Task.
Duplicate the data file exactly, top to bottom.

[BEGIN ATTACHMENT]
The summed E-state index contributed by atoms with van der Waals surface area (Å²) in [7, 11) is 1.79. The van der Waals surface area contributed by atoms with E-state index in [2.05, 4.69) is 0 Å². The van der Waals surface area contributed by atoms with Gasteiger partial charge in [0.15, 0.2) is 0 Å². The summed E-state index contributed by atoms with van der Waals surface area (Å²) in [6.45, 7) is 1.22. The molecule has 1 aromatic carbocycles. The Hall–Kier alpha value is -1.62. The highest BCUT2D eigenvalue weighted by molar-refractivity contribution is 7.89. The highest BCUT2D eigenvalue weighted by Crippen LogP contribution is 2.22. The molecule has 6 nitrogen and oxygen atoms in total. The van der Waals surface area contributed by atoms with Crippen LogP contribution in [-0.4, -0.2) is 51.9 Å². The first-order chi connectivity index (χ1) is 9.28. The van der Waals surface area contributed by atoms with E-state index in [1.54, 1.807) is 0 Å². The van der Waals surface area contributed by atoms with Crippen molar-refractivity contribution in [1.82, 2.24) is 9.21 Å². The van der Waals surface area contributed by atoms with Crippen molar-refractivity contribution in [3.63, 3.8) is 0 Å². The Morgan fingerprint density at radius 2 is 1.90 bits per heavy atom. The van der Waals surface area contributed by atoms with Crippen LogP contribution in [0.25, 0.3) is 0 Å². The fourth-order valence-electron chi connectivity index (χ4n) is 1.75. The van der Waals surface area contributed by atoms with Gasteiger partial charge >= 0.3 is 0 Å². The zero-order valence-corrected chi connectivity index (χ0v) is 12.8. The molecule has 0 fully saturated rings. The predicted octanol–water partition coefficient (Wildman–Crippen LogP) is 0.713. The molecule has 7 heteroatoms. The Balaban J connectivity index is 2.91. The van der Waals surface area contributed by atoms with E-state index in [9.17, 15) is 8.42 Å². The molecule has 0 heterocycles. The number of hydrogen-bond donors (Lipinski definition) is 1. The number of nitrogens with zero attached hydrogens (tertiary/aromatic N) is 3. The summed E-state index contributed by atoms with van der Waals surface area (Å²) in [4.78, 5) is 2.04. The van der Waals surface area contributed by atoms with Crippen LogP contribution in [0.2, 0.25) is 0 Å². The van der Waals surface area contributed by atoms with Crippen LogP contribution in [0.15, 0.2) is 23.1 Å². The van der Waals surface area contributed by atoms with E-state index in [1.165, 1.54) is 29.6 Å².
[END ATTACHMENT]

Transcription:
The summed E-state index contributed by atoms with van der Waals surface area (Å²) in [7, 11) is 1.79. The van der Waals surface area contributed by atoms with E-state index in [2.05, 4.69) is 0 Å². The van der Waals surface area contributed by atoms with Gasteiger partial charge in [0.15, 0.2) is 0 Å². The summed E-state index contributed by atoms with van der Waals surface area (Å²) in [6.45, 7) is 1.22. The molecule has 1 aromatic carbocycles. The Hall–Kier alpha value is -1.62. The highest BCUT2D eigenvalue weighted by molar-refractivity contribution is 7.89. The highest BCUT2D eigenvalue weighted by Crippen LogP contribution is 2.22. The molecule has 6 nitrogen and oxygen atoms in total. The van der Waals surface area contributed by atoms with Crippen LogP contribution in [-0.4, -0.2) is 51.9 Å². The first-order chi connectivity index (χ1) is 9.28. The van der Waals surface area contributed by atoms with E-state index in [1.54, 1.807) is 0 Å². The van der Waals surface area contributed by atoms with Crippen molar-refractivity contribution in [1.82, 2.24) is 9.21 Å². The van der Waals surface area contributed by atoms with Crippen molar-refractivity contribution in [3.63, 3.8) is 0 Å². The Morgan fingerprint density at radius 2 is 1.90 bits per heavy atom. The van der Waals surface area contributed by atoms with Crippen LogP contribution in [0.25, 0.3) is 0 Å². The fourth-order valence-electron chi connectivity index (χ4n) is 1.75. The van der Waals surface area contributed by atoms with Gasteiger partial charge >= 0.3 is 0 Å². The zero-order valence-corrected chi connectivity index (χ0v) is 12.8. The molecule has 0 fully saturated rings. The predicted octanol–water partition coefficient (Wildman–Crippen LogP) is 0.713. The molecule has 7 heteroatoms. The Balaban J connectivity index is 2.91. The van der Waals surface area contributed by atoms with E-state index in [9.17, 15) is 8.42 Å². The molecule has 0 heterocycles. The number of hydrogen-bond donors (Lipinski definition) is 1. The number of nitrogens with zero attached hydrogens (tertiary/aromatic N) is 3. The summed E-state index contributed by atoms with van der Waals surface area (Å²) in [4.78, 5) is 2.04. The van der Waals surface area contributed by atoms with Crippen LogP contribution in [0.2, 0.25) is 0 Å². The van der Waals surface area contributed by atoms with Crippen LogP contribution in [0.15, 0.2) is 23.1 Å². The van der Waals surface area contributed by atoms with E-state index in [1.165, 1.54) is 29.6 Å².